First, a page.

The Saints lost today – bad. All the more reason to sit back and watch HBO’s Treme and remember all the ways this city overcomes. This week’s episode covered the week following Christmas 2008 into New Year’s 2009. I happened to be in Louisiana that week in real life. I was visiting family for the holidays when I had an epiphany. I’d always meant to retire here, but I remember walking toward my cousins at their docked boat as the sun set over the Tchefuncte River and thinking, “What am I waiting for?” By December 2009, I was here.
During those 11 months of getting ready to leave Los Angeles, my home of 17 over years, I watched one movie over and over, The Lake House. In the movie, Sandra Bullock is separated from the life she should be living by 2 years. Keanu Reeves helps her keep the faith that they will somehow close that 2 year gap and be happy. It’s a leap-of-faith movie about waiting and it gave me comfort during all those months of reflecting on leaving my friends, the life I’d built and my career.
So watching this week’s episode reminded me of that week in 2008/2009 and this place calling me home to the land of my own family’s story. And watching the episode was like being in The Lake House, where the me of 2009 is waiting and preparing for the leap to New Orleans while the me of 2013 is watching a show (set in 2009) filled with people I now know, music I see live, food I eat and places I go.
I’ve talked a lot in this blog about how Treme is a time capsule of the city, preserving the people and the culture of this place in that moment. One of the city’s best funk-rock-jazz bands, Papa Grows Funk, played live in the show. I’ve seen their talent-laden fun-filled shows many times. Now the band has retired. I’m sure they’ll play together again, but on Treme they are captured in the time capsule to be watched together forever.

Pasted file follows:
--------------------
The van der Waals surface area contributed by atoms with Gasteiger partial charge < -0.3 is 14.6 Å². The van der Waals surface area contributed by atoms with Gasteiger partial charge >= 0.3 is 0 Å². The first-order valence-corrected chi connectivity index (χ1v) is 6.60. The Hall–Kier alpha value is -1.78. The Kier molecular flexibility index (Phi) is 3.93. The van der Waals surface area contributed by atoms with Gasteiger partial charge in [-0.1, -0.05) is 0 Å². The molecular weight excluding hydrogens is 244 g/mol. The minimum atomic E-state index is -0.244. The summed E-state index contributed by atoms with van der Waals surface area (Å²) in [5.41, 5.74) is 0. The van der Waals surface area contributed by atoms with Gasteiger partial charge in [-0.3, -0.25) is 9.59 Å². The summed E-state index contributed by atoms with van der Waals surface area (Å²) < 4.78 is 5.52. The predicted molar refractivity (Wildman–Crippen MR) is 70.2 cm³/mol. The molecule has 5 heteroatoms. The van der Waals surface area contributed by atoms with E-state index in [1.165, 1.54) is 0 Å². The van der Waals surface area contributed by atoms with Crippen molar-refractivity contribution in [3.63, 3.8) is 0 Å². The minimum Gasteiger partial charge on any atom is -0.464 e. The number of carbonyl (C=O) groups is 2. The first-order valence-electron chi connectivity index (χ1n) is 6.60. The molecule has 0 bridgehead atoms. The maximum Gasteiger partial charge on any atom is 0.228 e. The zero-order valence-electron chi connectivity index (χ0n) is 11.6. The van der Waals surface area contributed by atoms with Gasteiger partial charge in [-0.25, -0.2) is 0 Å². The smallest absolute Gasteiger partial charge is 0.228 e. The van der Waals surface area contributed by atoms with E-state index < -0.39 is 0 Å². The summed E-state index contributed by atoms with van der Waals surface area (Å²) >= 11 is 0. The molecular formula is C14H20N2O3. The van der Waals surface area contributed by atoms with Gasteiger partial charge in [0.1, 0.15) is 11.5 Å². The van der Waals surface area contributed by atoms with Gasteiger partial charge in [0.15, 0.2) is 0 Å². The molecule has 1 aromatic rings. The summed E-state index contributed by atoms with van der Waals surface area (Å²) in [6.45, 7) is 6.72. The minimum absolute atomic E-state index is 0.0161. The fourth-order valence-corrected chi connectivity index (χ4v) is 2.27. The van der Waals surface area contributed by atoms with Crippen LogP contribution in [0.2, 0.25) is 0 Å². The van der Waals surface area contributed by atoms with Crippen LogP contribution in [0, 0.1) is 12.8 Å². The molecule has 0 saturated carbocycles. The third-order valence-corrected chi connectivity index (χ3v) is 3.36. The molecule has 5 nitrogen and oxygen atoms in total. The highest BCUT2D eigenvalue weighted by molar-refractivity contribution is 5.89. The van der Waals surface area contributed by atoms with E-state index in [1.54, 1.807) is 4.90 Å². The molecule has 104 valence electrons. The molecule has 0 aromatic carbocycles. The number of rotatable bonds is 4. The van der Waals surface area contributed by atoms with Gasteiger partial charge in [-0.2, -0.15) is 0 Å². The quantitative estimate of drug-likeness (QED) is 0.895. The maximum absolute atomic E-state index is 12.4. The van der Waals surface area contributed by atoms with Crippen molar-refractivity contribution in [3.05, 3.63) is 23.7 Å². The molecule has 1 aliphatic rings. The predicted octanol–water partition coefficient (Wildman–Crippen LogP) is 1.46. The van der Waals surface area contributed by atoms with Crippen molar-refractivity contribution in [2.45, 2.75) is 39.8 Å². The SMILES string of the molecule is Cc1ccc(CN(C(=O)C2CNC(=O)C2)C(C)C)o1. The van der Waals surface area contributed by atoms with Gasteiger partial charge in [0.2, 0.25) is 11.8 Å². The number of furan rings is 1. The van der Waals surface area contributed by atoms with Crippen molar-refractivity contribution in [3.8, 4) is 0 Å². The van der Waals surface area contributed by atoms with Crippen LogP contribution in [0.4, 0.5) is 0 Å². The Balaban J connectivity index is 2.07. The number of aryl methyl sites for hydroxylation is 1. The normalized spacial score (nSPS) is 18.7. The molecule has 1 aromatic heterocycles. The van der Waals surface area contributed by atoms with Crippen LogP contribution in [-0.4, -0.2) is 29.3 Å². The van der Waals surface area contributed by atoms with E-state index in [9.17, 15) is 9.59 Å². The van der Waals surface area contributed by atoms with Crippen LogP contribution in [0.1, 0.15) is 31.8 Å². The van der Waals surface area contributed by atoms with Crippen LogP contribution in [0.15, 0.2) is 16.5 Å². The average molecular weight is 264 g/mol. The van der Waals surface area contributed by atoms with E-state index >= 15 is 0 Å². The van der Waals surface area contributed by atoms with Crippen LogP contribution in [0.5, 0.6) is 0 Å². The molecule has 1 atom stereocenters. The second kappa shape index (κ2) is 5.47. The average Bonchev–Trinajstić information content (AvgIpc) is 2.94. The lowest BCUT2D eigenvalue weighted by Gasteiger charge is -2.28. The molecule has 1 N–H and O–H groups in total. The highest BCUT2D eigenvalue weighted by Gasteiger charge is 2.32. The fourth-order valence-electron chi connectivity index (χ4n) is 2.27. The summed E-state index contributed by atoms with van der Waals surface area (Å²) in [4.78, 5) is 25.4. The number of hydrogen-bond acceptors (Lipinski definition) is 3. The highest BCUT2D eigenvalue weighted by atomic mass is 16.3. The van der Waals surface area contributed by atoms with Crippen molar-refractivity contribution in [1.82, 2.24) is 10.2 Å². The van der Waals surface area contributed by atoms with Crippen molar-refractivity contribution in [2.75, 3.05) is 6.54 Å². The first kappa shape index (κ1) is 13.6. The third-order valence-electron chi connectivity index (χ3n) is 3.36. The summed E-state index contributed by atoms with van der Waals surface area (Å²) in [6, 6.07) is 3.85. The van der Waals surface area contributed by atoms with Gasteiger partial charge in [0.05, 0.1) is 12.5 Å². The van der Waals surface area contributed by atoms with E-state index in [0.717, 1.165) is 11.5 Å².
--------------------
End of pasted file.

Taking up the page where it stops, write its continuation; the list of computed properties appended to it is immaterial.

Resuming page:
Rock City Morgue provided the song that played just before New Year’s. In real life, Rik Slave of Rock City Morgue is my neighbor so I get to hear his band rehearse sometimes. The high school band member, “Jennifer,” is played by Jazz Henry (daughter of Galactic’s Corey Henry who was on last week’s episode). In the show, she stands outside Maison on Frenchmen Street and dreams of playing with the Original Pinettes, the city’s only all-female brass band. In real life, I just watched Jazz win the Red Bull Street Kings battle of the bands with the Pinettes. For me, watching Treme is like watching life fold on itself.
I’m so glad the time capsule includes such an intimate look inside Mardi Gras Indian culture. Locals know that throughout the city there are alpha-males sewing tiny beads into beautiful tableaus while family and friends pitch in, but most of us never get to see it. Though we enjoy the results and the chants and “wars” at the Super Sunday Mardi Gras Indian Parade, most of us never see the tribes prepare. Treme offers a peek into so many of the corners of this city.
This week’s episode also introduced the idea of “Hollywood South” as Wendell Pierce’s “Antoine” was hired to help an actor portraying a Jazz musician. When I got to New Orleans, my first audition was for a new TV show – Treme. I didn’t get it but I so wanted to be part of that show and it’s telling of New Orleans’ post-Katrina story. It took 3 years, but I finally got the part of David Morse’s (Terry Colson) ex-wife, “Kay” in the 3rd season.
When they showed the trailer for next week’s episode, I was delighted to see “Kay” and once again be included in this story – this time capsule of a people, a culture, a place and a moment. Though there are only 2 episodes of HBO’s Treme left, the Saints game will be on at the same time next Sunday, so like most New Orleanians, I’ll be watching Treme on DVR. It’s fun to be in a time capsule and I love watching the show, but nothing beats real life in New Orleans and I’m not going to miss cheering on our team.
Here’s the trailer for next week’s episode. I’m at the :20sec mark.